How our Dress Code is Impairing our Academic Abilities


By Eric Myskowski, Senior Reporter

A recent study published in the scientific journal Neuroradiology has shown that wearing a neck tie reduces blood flow to the brain by 7.5 percent, something that can lead to a loss in productivity and minor health problems.

The idea of wearing a neck tie started in the 1600s, when France hired Croatian mercenaries in the Thirty Years’ War who wore strips of cloth around their neck as part of their uniform. These ties were practical in tying the top of their jackets and aesthetic in that they were decorative. King Louis XIII liked the style and made them a mandatory part of the French uniform. From there, they became popular throughout Europe. These ties from the 17th century looked somewhat different from today’s ties, but came to have the same purpose. In the early 1900s, new knot styles were created and that, combined with new designs on them, led to the sort of neck tie we have today. Since they originally became popular among the upper classes in Europe and then America, they became the normal formal attire and have been ever since. Now though, attitudes are changing in that many companies no longer require employees to wear neck ties, and this practice is now being backed up with scientific evidence.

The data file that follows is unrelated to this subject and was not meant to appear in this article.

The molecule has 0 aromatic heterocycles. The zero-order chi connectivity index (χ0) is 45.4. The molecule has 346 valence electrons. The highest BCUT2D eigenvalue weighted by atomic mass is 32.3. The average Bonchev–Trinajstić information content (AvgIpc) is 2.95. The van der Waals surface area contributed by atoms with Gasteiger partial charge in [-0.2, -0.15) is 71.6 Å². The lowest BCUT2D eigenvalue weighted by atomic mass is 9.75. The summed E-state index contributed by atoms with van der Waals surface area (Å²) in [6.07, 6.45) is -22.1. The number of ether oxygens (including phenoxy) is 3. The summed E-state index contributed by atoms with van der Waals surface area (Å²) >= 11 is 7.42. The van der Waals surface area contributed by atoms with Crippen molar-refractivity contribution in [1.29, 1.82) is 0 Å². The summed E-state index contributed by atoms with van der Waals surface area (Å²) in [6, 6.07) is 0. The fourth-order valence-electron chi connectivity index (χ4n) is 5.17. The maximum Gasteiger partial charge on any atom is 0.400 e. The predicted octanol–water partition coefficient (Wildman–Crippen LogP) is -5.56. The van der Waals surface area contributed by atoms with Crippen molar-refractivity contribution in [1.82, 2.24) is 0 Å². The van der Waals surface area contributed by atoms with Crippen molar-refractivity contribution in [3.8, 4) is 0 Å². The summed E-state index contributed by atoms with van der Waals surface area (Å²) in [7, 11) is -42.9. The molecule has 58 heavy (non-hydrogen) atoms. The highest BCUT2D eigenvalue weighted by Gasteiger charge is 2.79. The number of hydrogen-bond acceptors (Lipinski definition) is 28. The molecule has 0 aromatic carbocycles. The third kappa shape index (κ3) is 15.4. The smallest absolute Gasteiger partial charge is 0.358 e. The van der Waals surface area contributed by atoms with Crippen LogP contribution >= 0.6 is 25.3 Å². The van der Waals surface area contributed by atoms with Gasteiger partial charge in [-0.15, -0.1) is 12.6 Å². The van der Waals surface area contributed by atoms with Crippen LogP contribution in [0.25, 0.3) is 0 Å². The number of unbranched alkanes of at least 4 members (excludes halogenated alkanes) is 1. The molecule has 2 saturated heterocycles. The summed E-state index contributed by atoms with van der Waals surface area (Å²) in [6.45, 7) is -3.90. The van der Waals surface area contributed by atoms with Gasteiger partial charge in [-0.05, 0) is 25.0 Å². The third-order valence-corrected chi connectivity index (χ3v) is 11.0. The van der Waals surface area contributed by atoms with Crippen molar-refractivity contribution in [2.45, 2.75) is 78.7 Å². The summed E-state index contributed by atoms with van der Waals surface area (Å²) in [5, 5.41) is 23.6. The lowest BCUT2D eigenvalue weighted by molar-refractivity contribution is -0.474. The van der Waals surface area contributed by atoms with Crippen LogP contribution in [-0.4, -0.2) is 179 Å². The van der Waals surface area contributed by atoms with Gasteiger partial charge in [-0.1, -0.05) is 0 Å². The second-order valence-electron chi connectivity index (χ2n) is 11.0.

In the study mentioned above, scientists doing research at the University Hospital Schleswig-Holstein in Germany had one group of fifteen volunteers wear neck ties and another group of fifteen not wear them. The people were then given MRIs and the group wearing the neck ties had 7.7 percent less blood flow to the brain. The ties were tied tight, but only to the tightness that most people wear them at, so the tightness could not have interfered with the survey. Reduced blood flow, even a little bit, is known to impair the cognitive ability of people, so it can be concluded that neck ties actually hinder academic performance. Neck ties are known to cause other problems as well. In a study published in the British Journal of Ophthalmology, researches noted that neck ties cause a significant boost of blood pressure in the eyes, something that is known to lead to glaucoma. So next time you get an 89 instead of a 90 in a class, you may be able to blame your tie for it.